Format: Hardcover, 272 pages
Release Date: May 1, 2018
Publisher: Bloomsbury YA
Genre: Young Adult / Fantasy
A new, original novel in the A Court of Thorns and Roses series that picks up several months after the events of A Court of Wings and Ruin.
Months after the explosive events in A Court of Wings and Ruin, Feyre, Rhys, and their companions are still busy rebuilding the Night Court and the vastly-changed world beyond. But Winter Solstice is finally near, and with it, a hard-earned reprieve. Yet even the festive atmosphere can't keep the shadows of the past from looming. As Feyre navigates her first Winter Solstice as High Lady, she finds that those dearest to her have more wounds than she anticipated—scars that will have far-reaching impact on the future of their Court.
Sarah J. Maas' A Court of Frost and Starlight takes place months after the events of A Court of Wings and Ruin. This is a book that really didn't necessarily have to be written. This is a book that is more or less a placemat in the next step in this series, which appears to be 3 more books, as well as something to keep loyal readers happy until Kingdom of Ash, the final installment in the Throne of Glass series is released in October. Oh, by the way, did anyone see where Kingdom of Ash is almost 1,000 pages long? ::head desk::
So, let me summarize this book for you. This is a book that alternates POV's between Feyre, the High Lady of the Night Court, who was blessed or cursed with gifts from all courts, as well as Cassian, Rhysand, & Morrigan. It has been 2 years since she killed a wolf and was dragged into the Spring Court. It is 1 year since Rhys called in his bargain which led to a major war and Feyre choosing Rhys over Tamlin. Oh, by the way, did anyone notice the switch from first POV, to third when the others were being featured?
Now, as the Fey are about ready to celebrate the Winter Solstice, things are still not settled to the point where Rhys allies are ready to stand down. Oh, no, there is a whole lot more coming and it's just a matter of time who feels like being froggy and jumping first. You have the Illyrians are are angry at Cass and Rhys and rumblings of a rebellion brew in the ranks. The Human Queens, who we never saw in the previous installment, are still hiding away. You have Fey courts who are eager to gobble of human lands.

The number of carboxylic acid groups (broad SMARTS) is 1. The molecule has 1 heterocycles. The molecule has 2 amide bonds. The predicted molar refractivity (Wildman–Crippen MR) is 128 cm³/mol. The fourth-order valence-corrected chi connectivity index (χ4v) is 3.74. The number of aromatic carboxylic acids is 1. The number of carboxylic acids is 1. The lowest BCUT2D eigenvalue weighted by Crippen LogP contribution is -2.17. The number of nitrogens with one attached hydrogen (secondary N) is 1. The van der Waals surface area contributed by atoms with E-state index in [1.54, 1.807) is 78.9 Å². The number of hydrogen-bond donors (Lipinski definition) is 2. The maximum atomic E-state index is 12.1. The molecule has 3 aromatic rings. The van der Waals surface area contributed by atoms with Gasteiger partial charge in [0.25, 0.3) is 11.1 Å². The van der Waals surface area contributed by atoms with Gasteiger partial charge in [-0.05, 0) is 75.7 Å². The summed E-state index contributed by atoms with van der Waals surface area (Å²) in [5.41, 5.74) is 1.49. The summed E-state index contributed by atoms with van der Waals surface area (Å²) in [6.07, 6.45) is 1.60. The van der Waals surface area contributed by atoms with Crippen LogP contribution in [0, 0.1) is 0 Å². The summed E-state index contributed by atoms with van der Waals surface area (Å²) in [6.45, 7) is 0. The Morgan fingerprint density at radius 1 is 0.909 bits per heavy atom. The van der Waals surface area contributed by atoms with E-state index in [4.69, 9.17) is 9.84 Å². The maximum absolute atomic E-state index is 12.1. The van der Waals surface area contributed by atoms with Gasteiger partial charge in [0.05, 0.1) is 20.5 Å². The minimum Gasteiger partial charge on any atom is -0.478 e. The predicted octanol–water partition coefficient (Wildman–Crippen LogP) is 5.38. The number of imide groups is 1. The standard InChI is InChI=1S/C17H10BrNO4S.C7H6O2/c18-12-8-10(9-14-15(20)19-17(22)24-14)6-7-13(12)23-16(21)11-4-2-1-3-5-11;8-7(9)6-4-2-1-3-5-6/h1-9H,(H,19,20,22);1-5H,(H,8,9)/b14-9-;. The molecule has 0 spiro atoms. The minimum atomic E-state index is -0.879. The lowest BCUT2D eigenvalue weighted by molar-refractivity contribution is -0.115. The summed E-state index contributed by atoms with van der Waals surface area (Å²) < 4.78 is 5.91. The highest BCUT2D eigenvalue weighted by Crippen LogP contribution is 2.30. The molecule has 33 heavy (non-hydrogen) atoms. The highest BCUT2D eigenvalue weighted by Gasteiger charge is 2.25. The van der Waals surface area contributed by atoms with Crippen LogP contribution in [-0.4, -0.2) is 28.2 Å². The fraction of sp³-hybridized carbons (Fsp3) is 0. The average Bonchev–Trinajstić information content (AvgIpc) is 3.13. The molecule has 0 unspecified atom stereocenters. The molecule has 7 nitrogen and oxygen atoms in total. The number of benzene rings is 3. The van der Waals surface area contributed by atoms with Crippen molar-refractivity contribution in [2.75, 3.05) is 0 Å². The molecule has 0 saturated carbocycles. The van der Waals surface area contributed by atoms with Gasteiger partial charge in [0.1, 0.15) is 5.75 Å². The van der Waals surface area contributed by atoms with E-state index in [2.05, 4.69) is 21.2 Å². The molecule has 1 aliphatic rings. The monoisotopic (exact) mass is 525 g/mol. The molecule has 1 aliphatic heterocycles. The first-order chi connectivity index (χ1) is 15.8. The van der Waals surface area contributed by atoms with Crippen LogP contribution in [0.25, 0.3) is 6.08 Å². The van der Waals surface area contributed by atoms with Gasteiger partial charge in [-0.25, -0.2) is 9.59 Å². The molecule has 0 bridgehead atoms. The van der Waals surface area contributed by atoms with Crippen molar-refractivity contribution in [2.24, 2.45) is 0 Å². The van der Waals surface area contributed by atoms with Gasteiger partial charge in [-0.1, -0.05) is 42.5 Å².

Let's not forget about the forgettable mate bond between Lucien and Elian. I am all in favor of having that mate bond destroyed, and let Elian and Azrael have their happy ending. Elian doesn't want anything to do with Lucian, and Lucien isn't the same character we met in previous books. Ah, let's not forget about the dark cloud hanging over Feyre's head. That dark clouds name just happens to be Nestra who is still pissed about being turned into a High Fae.
But, if we are talking about Nestra, why not Tamlin? Tamlin is in a bad, bad place. It doesn't really do me any good to say he deserves the mess he is in. He made the wrong choices. He needs to find his way again, and soon. The best part of this book? The author gives readers a sneak peak into the next installment in this series, and the possibility of who is going to be featured characters. I don't think this book was necessary. I know readers that will gobble up any crumb that the author provides them, but this book doesn't do anything to push the series forward, or answer any unanswered questions about Cassian, or Azrael, or even Morrigan.